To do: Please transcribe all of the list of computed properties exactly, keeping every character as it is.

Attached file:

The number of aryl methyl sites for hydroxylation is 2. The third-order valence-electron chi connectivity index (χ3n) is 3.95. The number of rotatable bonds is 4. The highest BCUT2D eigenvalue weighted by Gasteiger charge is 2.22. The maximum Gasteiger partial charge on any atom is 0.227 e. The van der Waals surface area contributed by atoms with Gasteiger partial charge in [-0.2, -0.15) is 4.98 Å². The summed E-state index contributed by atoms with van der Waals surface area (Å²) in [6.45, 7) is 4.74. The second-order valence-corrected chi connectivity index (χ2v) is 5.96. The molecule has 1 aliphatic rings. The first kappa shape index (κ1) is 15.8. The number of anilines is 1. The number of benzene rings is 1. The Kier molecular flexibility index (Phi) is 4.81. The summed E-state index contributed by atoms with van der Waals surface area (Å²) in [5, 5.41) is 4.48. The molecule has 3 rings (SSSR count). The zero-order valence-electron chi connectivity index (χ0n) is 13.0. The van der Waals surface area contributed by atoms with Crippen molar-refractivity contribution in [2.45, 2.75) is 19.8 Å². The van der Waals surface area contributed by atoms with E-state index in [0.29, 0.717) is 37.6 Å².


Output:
The number of aryl methyl sites for hydroxylation is 2. The third-order valence-electron chi connectivity index (χ3n) is 3.95. The number of rotatable bonds is 4. The highest BCUT2D eigenvalue weighted by Gasteiger charge is 2.22. The maximum Gasteiger partial charge on any atom is 0.227 e. The van der Waals surface area contributed by atoms with Gasteiger partial charge in [-0.2, -0.15) is 4.98 Å². The summed E-state index contributed by atoms with van der Waals surface area (Å²) in [6.45, 7) is 4.74. The second-order valence-corrected chi connectivity index (χ2v) is 5.96. The molecule has 1 aliphatic rings. The first kappa shape index (κ1) is 15.8. The number of anilines is 1. The number of benzene rings is 1. The Kier molecular flexibility index (Phi) is 4.81. The summed E-state index contributed by atoms with van der Waals surface area (Å²) in [5, 5.41) is 4.48. The molecule has 3 rings (SSSR count). The zero-order valence-electron chi connectivity index (χ0n) is 13.0. The van der Waals surface area contributed by atoms with Crippen molar-refractivity contribution in [2.45, 2.75) is 19.8 Å². The van der Waals surface area contributed by atoms with E-state index in [0.29, 0.717) is 37.6 Å².